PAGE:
What’s 10 weeks, 13 interviews, 0 applications and 1 new job? Priceless!

 In Career Tips, Job Search Strategy, LinkedIn

What's 10 Weeks, 13 Interviews, 0 Applications and 1 New Job?  Priceless!Meet Ben Paul, a real person with whom I spoke this past month.  At that time he had not yet landed his new job.  However, I knew he would get a job offer based on his story of how he was conducting his job search.  He’s every career coach’s dream.  He did everything correctly in his job search.  No, Ben Paul isn’t one of these people with a super rare background that every Fortune 500 is racing to hire.  In fact, he had been pursuing his Doctorate in psychology, while at the same time working at systems programming and design.  What he did was acknowledge his deep passion for technical work, which caused him to hit the stop button on his Doctorate program and launch a job search.

Enough about his background, let’s get down to the facts, figures and process.  You want to print this out like a recipe so you can do what he did.

STEP 1:  Ben made a list of companies he wanted to work for.  He knew some of the values and company culture that were important to him, so this step was vital.  He started with about 300 companies that he gleaned from such sources as the list of “The Top 100 Places to Work”.  From there he narrowed this list down to 50, of which 25 had posted positions he knew he would want.

STEP 2:   Ben went to each target company’s Linked In page to see who was connected to those companies that he already knew.  If he was connected to more than 1 person in the company, he tended to pursue the people more closely aligned to the department or position, if possible.

  • Statistic note: Of the 25+ target companies, he had connections in 20 of them and connected and all 20 responded. Of those, 2 declined to introduce.

STEP 3:  Ben sent a short email to each mutual connection to ask for an introduction.  Here is the actual email he sent to a friend at Google, earning him a highly-coveted, all-expense-paid, in-person interview:

Hi Nick,
I hope all is well.

I saw that you’re connected to Mxxx Rxxxxx on LinkedIn (http://linkedin.com/in/xxxxx).

I’m wondering if you could provide a 2-sentence email introduction to him?  I’d love to have a 15-minute phone call with Mxxx to learn about a day in the life of a Google People Analyst.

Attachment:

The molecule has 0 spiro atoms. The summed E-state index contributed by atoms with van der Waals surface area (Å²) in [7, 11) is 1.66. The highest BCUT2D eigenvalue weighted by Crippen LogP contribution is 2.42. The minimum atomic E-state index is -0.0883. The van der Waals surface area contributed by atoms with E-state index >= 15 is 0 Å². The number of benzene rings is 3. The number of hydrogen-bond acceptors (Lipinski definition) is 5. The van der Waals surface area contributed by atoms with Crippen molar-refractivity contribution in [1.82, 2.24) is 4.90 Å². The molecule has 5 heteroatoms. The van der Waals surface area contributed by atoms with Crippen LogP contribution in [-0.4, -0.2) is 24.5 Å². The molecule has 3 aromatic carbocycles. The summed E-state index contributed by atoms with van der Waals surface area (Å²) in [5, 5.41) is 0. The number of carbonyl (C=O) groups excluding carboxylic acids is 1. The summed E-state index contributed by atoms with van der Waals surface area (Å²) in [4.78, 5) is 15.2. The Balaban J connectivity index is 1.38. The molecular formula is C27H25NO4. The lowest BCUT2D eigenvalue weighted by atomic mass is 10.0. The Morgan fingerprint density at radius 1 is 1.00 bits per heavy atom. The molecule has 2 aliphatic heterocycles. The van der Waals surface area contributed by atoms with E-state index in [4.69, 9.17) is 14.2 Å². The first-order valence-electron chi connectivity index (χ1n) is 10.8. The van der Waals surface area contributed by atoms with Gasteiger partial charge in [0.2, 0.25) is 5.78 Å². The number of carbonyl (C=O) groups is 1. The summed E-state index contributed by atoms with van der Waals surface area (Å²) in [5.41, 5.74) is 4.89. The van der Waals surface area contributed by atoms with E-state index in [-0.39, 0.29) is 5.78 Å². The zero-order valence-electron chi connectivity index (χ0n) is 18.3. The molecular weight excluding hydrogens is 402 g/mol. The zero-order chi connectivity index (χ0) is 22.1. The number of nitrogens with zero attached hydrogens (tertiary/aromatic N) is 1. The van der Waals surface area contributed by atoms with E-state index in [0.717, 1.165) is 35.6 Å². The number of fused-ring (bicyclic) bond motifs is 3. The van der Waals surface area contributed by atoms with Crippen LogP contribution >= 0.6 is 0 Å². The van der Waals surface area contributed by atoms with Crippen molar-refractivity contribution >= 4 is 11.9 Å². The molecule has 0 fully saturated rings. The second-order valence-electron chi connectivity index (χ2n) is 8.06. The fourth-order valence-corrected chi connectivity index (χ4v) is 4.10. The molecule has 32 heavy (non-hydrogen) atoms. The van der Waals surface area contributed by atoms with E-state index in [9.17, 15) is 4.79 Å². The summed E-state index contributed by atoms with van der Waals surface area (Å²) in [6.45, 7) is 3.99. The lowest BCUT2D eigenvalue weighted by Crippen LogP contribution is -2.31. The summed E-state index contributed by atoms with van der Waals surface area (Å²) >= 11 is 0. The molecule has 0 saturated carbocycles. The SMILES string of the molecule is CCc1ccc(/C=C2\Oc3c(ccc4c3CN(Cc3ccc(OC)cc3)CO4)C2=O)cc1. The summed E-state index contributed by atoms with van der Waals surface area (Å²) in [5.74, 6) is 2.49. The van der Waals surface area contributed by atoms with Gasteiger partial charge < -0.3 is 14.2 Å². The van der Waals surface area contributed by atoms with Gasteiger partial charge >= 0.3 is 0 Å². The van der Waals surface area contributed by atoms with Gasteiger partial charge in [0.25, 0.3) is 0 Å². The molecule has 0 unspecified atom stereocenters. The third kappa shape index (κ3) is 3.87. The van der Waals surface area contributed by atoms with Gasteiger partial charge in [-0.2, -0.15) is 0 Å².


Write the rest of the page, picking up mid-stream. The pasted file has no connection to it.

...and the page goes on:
Quantitative analysis of employee behavior holds a special place for me, having earned a Master’s in quantitative psychology and after running a start-up focused on boosting employee engagement (http://communiteach.com.)

It looks like Google People Analysts explore these same topics; so I’d love to get Mxxx’s feedback on whether I could be a good match for the open Analyst positions.

  • Statistic note:  Ben sent about 20 of these emails; and most people indicated they would help him get introductions inside their company.  Of course some people didn’t respond or said “no,” but Ben simply didn’t take it personally.
    • Statistic note: Of those 20 emails, he obtained 10 interviews.
  • Note from Ben:  “It is important to give your connection a context or reason for making an introduction.  I was interested in speaking to the hiring manager about my background and whether it made for a good match to a particular position.  While I did want their answer, I also wanted the personal contact.”

STEP 4:  Of the 12 companies in which he didn’t have previous contacts, he figured out ways of making personal contacts.  He cooked up 3-4 questions not covered on the job descriptions, like “What’s the culture of the department like?”  He found these contact people from Linked In, company websites, blog posts or tweeting. From there he pursued a combination of cold calls inside the company or tweeted the recruiter, if they had one, and in some cases the person doing the job he was interested in.  While he didn’t get as much response, he did get some response, which was the goal.  He noted that he realized this required aggressiveness, but it worked.

  • Statistic note:  He connected with 6 companies, all responded. He did get 3 interviews from this group.

The important lesson from Ben Paul’s experience is that it’s people who hire people.  When you can connect with people in your job search and not just send your resume as thousands of people do, you will make yourself stand out.  You will jump ahead of that pack and be the one most likely to earn an interview and then the job.

Keep these numbers in mind: 300 companies ->50 targeted companies -> emails, tweets and phone calls to 26 people – >13 interviews ->1 job offer ->1 great job ->10 weeks.  If Ben did it, you can too.

My further comments to Ben’s process:  My reason for including the statistics is because they are important.  I have noticed that the best job search processes almost always produce the same or similar numbers.  It’s important to state that the job search process is a sales and marketing process and what Ben did was some good sales techniques.  If you are going to make a sale, you have to connect with the decision maker, which can be done a number of different ways. What Ben did is something that you can do as well but sadly most job seekers don’t or won’t.  I also want to note that what Ben did is very similar to what most executives do when they are looking for a job – you simply don’t find a VP job posted on a job board so connecting to people is the only way they do their job search.

For more career tips and advice – FREE newsletter and eworkbook: http://CareerMakeoverToolKitShouldIstayorShouldIGo.com/  From Dorothy Tannahill-Moran – Your Career Change Agent from www.nextchapternewlife.com and www.mbahighway.com

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